Bad Debt To Sales Ratio Simplified

Managing an organization's accounts receivable is one of its most important tasks. It guarantees that the business promptly and physically collects the money it earns on paper. Accountants use a variety of performance indicators to monitor their work and help them respond proactively to possible issues. One such figure is the ratio of bad debt to sales.

It is vital for Leaders to comprehend bad debt prior to computing the ratio. Any amount of money due to a business that it does not anticipate receiving is referred to as bad debt. There are several reasons why payments cannot be collected, including insolvency or nonpayment on the part of the consumer.

The Bad Debt to Sales Ratio is a financial metric used to assess the proportion of a company's sales that are not expected to be collected due to bad debts. It helps in evaluating the effectiveness of a company’s credit policies and the quality of its receivables management. A high ratio may indicate potential issues with credit control, customer creditworthiness, or economic conditions affecting customers' ability to pay.

THE BAD DEBT TO SALES RATIO FORMULA:

The formula to calculate the Bad Debt to Sales Ratio is:

The Components of the Formula:

  1. Bad Debts: The quantum of receivables that the company does not expect to collect. This is usually found on the income statement as an expense.
  2. Total Sales: The total revenue from sales during a specific period. This is typically found on the income statement.

Example Calculation

Suppose a company has:

Bad Debts of Rs.10,000

Total Sales of Rs. 1,000,000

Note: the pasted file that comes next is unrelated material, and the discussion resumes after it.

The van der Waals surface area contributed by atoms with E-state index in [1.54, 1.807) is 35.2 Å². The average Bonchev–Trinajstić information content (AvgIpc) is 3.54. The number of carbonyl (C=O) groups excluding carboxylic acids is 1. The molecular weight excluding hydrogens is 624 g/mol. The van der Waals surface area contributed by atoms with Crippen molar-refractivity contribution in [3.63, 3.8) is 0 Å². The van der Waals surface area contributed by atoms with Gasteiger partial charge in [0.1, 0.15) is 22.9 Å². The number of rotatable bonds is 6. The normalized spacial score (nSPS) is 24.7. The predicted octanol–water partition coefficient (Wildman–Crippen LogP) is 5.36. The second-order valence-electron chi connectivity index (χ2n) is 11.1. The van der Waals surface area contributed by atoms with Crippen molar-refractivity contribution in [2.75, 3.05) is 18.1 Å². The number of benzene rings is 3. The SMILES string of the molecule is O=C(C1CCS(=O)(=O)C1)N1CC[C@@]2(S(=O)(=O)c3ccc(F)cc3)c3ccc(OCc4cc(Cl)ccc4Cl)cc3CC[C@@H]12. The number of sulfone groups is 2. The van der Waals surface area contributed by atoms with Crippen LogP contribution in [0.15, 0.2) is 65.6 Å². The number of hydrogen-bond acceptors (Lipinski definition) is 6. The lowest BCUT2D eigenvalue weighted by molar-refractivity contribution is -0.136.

Using the formula, the Bad Debt to Sales Ratio would be 1%.

This means that 1% of the company’s sales are expected to be uncollectible.

IMPORTANCE AND USE

  1. Credit Risk Management: It helps in understanding the risk associated with credit sales and the efficiency of the company's credit policies.
  2. Financial Health Indicator: A lower ratio indicates effective credit control and a higher probability of collecting receivables, while a higher ratio may signal potential cash flow issues.
  3. Benchmarking: Companies can use this ratio to compare their performance against industry standards or competitors to assess their credit management practices.

 STEPS TO IMPROVE THE RATIO

  • Tighten Credit Policies: Implement stricter credit evaluations and limit credit sales to high-risk customers.
  • Improve Collections: Enhance the collections process to recover receivables more efficiently.
  • Monitor Receivables: Regularly review accounts receivable aging reports to identify and address delinquent accounts promptly.
  • Customer Creditworthiness: Conduct thorough credit checks and continuously monitor the financial health of customers.
  • Automate your Collections Process. Tracking payments, sending reminders, and doing other tasks to enhance collections are made simpler by automation. Additionally, it can save employees time that they would have to spend on laborious tasks like manual ratio calculations.

By keeping an eye on the Bad Debt to Sales Ratio, companies can maintain healthier cash flows and reduce the risk of significant losses due to uncollectible accounts. AR automation tools like Inebura streamlines the invoicing of such customers, helps in  tracking the payments as well as AR performance monitoring with systematic and automatic strategy based follow up with debtors.

To know more, write to sandeep@inebura.com

Author

Sudarshan Banerjee

Inebura , Head of Product & GTM

Sudarshan Banerjee is a Product, Process and Automation professional. His areas of interest include Sales Force Automation Tools, Sales Process Construction, Data Science, Data Analytics, Statutory Audit and Compliance, Project Management and Change Management.

He has over 19+ years of experience in Business Development, Sales, Process Planning, Business Strategy and Product Development spanning across various domains namely ITeS, FMCG,Financial Services, Travel& E-com.

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